NDI Medical
By Dr. Miriam Mujakovic and Dr. Michael Claar
Multiple implantations at reduced bone supply with a special implant design

The dental implantology is indispensable in the dental practice since its introduction by Professor Brånemark in the 60s of the last century. It has decisive changed and developed dental medicine. Since the beginning, people are suffering from the trauma of tooth loss and in many cases they were treated insufficient and unsatisfactory with the, at the time offered prosthetic concepts.

Through the introduction of the intraosseous implant, this has been significantly improved.

So we can nowadays realize in many cases, the desire in patients with extremely compromised bone situations, for fixed dental prostheses using modern Augmentative measures and techniques and special implants. The further development in the field of augmentation materials has narrowed in the last few years the indication for an autologous bone transfer (keyword: Intra and extra oral removal points Also the changes and improvements in the macro and micro area of the implants ensure that even in difficult initial situations a very high clinical success rate can be realized...

The implant system we use in this clinical case "Leader" of the company NIKO Dental shows a very high primary stability in extremely structurally weak bones. This is due to its unique, root-shaped widening implant body. In the area of the implant shoulder, a threaded split exists to serve also the highest aesthetic demands of the patient and therapist. The implant surface is extensive scientifically studied and can be described as absolutely clean and pure.

Clinical case:
A 67-year-old female patient presented herself within the implant consultation with the desire for a fixed prosthetic restoration in the upper jaw. She was instantly supplied with a removable denture, which however caused her great difficulties while eating and speaking (Fig. 1 + 2). The patient was informed in detail about the possibilities of a removable and fixed restoration. Besides the clinical analysis, a preoperative three-dimensional diagnostics (digital volume tomography) was also made (Fig. 2a + 2b).

It showed a significantly reduced bone volume in the area of the right maxillary sinus. In particular, a perforation with complete bony destruction in region 16, 17 could be diagnosed. In the further anterior region of the maxilla, there was a vertical and lateral atrophy.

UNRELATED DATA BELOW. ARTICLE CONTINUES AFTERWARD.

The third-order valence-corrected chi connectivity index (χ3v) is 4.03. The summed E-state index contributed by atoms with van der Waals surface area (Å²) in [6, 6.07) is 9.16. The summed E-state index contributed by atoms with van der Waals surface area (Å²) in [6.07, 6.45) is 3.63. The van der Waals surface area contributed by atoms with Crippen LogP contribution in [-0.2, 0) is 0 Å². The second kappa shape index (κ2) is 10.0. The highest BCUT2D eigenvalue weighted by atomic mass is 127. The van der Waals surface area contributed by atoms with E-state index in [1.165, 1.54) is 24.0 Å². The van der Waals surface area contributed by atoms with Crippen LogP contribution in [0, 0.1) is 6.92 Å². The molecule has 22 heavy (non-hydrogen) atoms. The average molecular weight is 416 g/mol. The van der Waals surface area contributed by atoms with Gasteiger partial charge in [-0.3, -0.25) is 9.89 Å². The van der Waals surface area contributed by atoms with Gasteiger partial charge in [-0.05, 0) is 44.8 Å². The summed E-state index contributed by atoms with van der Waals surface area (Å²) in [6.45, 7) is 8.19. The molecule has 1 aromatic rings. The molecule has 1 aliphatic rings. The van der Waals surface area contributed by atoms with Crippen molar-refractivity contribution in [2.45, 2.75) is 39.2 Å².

The patient expressed her explicit desire for a fixed restoration so that the following treatment plan was created:

Implantation in region 15, 16 with simultaneous external sinus lift with inlay of the bone regeneration material and implantation in region 14, 12 and 22 (Fig. 3). Due to the compromised bone site, we opted for the insertion of the "Leader" implant system. Especially in these difficult cases, the special implant design convinces by achieving a high primary stability.

In local anesthesia, the four "Leader" implants were as planned inserted. The illustrations show the simultaneous augmentation and implant placement in the area of the right maxillary sinus. As one can recognize easily, a much reduced residual bone height shows up. Nevertheless, a sufficient primary stability can be achieved (Fig. 4-10).

Also, the other three implants could be easily inserted with good primary stability (Fig. 11).

Furthermore, it is surgically in such difficult cases advantageous that the implant axis can be conditionally modified intraoperatively by the unique processing and Insertions Protocol (Fig. 12-15).

In this clinical patient case, the immediate loading of implants was dispensed and the osseointegration time of four months was selected.


Fig. 1: The initial clinical situation in the upper jaw.
Fig. 2: View of the partially edentulous upper jaw without the telescoping dentures.
Fig. 2a: Preoperative three-dimensional X-ray image with stratification in region 16.
Fig. 2b: Representation of the anterior bone availability in the three-dimensional X-ray image
Fig. 3: Preparation of the vestibular antral wall using diamond for external sinus lift.
Fig. 4: Determining the implant position and axis by means of a pilot drill.
Fig. 5: Gradual preparation of the implant cavities.
Fig. 6: Verification of implant axes with parallelizing pins.
Fig. 7: With Tissue Support activated bone regeneration material for incorporation into the maxillary sinus.
Fig. 8: Insertion of the implant Leader.
Fig. 9: Carrying in the procedure of the implant.
Fig. 10: Cover of the brought in augmentation material with Flex Barrier.
Fig. 11: Representation of the jawbone in the anterior maxilla region.
Fig. 12: Implant drills Set of Leader implant.
Fig. 13: Gradual insertion of the dental implant in the anterior maxilla region.
Fig. 14: Postoperative DVT.
Fig. 15: Postoperative radiograph layer representation of the maxillary sinus after augmentation.